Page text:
WACOT Report

Did any of you hear about this on the news last week? Perhaps I was drowning in examination papers at the time and missed it. We have now had WACOT just over four years. As part of the legislated responsibility, a review was commissioned ‘as soon as was reasonable after four years to ascertain WACOT’s effectiveness in achieving its intended objectives”. On the 23rd September, Liz Constable announced in response to this “Review of the WACOT Act” that:

“… there is a pronounced mismatch between what teachers had expected of the college and what the college has delivered. For example, they had expected the college to promote the profession, deliver professional development and take a stand on controversial issues, but believe the college has fallen well short on these things.”

The most interesting of the many detailed reports submitted was the 63 page review on the “Teacher Survey” which was taken from a pool of 932 teachers from all education sectors in WA. If you are interested, page 60-62 itemise the recommendations for WACOT improvement. You can access a copy of this report at http://www.des.wa.gov.au/Legislative_Review/Review%20of%20the%20WACOT%20Act-%20Report%20of%20the%20Survey%20of%20Teachers.pdf

If you would like to make an entry, I would be most interested in YOUR response to the WACOT experiment. Post a comment at our FACEBOOK DISCUSSION BOARD.

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Obama: Money alone can’t solve school predicament – Yahoo! News

This is definitely a conversation we will be having in Australia. There is no doubt that the next steps from National Curriculum, National Testing and National Tertiary Entrance Examinations will be to use these tools as measuring sticks for teacher / school / principal performance, Private/Public School funding decisions, teacher pay and bonus for improved performance.

I doubt it will be long before we will have to consider student contact hours, especially in the Secondary environment. An interesting broad report; perhaps the combination of the huge contribution from Facebook founder to Newark schools (100 million) and this week’s “Education Nation” (US based Education Summit this week) are prompting some ‘big conversations’ in the U.S. … watch this space!

Obama: Money alone can’t solve school predicament – Yahoo! News.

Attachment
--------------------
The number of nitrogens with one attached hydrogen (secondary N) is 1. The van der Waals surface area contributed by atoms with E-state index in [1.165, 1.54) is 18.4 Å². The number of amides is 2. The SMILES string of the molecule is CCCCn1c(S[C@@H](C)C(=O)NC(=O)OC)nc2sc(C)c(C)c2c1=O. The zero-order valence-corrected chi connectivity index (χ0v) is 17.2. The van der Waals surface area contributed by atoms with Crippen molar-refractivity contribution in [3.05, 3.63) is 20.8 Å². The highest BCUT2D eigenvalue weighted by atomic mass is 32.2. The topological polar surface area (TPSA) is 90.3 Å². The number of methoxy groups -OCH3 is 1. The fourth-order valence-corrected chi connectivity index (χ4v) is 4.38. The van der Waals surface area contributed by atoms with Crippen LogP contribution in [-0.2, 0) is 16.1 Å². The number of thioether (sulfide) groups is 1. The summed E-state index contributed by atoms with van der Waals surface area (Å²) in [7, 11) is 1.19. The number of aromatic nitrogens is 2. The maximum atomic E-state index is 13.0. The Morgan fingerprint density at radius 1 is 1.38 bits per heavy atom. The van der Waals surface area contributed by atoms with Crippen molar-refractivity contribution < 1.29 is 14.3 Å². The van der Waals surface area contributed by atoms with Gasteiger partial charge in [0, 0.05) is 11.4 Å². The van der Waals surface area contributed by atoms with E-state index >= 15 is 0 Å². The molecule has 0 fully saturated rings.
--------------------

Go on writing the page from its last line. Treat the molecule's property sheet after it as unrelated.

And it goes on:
Is There A Baby In This Bath Water?

At a garage sale on the weekend I picked up an old copy of an education text I hadn’t seen for many years. Most WA Teachers would be familiar with BEGINNING TEACHING – I purchased it for $2. Flicking through the pages, I was reminded of the MANY techniques that these sharp educators exposed us to and wondered how many of these techniques are used adequately today.

I have read many books on discipline in the classroom, management systems and follow up routines. A little like a good recipe, we often need to see these methods ‘in progress’ in order to evaluate if they could work for us (or at least elements of them?). This video sample is one of many techniques demonstrated by TEACH LIKE A CHAMPION; a youtube search would give you more and you’ll find a comprehensive bank at their FACEBOOK SITE. If you do visit that site, have a look at TARA MEAD’S FIRST DAY OF SCHOOL ROUTINE. Phew! The comments on this post alone are quite controversial.

I’m truly interested to know whether you feel these techniques have place in YOUR teaching world? Is there a baby in this bath-water for you? Here’s a sample:

The Parent Partnership

Since my post about “Teacher Responsibility” did not receive a standing ovation from my teacher friends, I thought I would include this terrific report prepared by NEiTA (National Excellence In Teaching) and the Australian Scholarships Group (ASG) discussing the role of parents in partnership with schools/teachers. I will be seeing if I can secure a few printed copies for our Parent Evenings.

WA Student Numbers to SURGE by 2020

I can hear the ‘grey brigade’ cheering! As our aged and most experienced staff exit education in droves (See earlier report comments) they will be leaving our education system with a shortage of teachers and a booming student population. Enrolment Projections for the period 2011-2020 provided by the Department of Education, Employment and Workplace Relations are mind-blowing.

Bethany Hiatt succinctly covered the projections in today’s West Australian article “School’s brace for surge in students” if you would like the details.

OECD Education at a Glance